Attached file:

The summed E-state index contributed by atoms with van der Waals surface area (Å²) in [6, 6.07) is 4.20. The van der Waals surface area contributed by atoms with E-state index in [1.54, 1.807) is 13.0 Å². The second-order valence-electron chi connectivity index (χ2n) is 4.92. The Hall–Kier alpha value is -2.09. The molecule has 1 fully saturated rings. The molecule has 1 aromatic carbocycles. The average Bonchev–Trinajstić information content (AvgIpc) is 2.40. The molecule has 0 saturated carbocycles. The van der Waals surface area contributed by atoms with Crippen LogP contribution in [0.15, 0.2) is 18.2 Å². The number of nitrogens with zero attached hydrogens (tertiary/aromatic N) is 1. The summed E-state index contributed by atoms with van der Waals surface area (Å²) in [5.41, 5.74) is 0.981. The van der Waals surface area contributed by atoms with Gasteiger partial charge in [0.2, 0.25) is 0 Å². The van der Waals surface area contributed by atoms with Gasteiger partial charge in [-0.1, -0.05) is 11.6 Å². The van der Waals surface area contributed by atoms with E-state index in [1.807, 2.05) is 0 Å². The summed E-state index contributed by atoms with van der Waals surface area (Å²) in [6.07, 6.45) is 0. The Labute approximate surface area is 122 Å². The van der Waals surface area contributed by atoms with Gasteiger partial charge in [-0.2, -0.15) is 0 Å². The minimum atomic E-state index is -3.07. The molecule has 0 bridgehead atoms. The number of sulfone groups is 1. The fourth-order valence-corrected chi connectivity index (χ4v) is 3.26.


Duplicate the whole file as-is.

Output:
The summed E-state index contributed by atoms with van der Waals surface area (Å²) in [6, 6.07) is 4.20. The van der Waals surface area contributed by atoms with E-state index in [1.54, 1.807) is 13.0 Å². The second-order valence-electron chi connectivity index (χ2n) is 4.92. The Hall–Kier alpha value is -2.09. The molecule has 1 fully saturated rings. The molecule has 1 aromatic carbocycles. The average Bonchev–Trinajstić information content (AvgIpc) is 2.40. The molecule has 0 saturated carbocycles. The van der Waals surface area contributed by atoms with Crippen LogP contribution in [0.15, 0.2) is 18.2 Å². The number of nitrogens with zero attached hydrogens (tertiary/aromatic N) is 1. The summed E-state index contributed by atoms with van der Waals surface area (Å²) in [5.41, 5.74) is 0.981. The van der Waals surface area contributed by atoms with Gasteiger partial charge in [0.2, 0.25) is 0 Å². The van der Waals surface area contributed by atoms with Gasteiger partial charge in [-0.1, -0.05) is 11.6 Å². The van der Waals surface area contributed by atoms with E-state index in [1.807, 2.05) is 0 Å². The summed E-state index contributed by atoms with van der Waals surface area (Å²) in [6.07, 6.45) is 0. The Labute approximate surface area is 122 Å². The van der Waals surface area contributed by atoms with Gasteiger partial charge in [-0.2, -0.15) is 0 Å². The minimum atomic E-state index is -3.07. The molecule has 0 bridgehead atoms. The number of sulfone groups is 1. The fourth-order valence-corrected chi connectivity index (χ4v) is 3.26.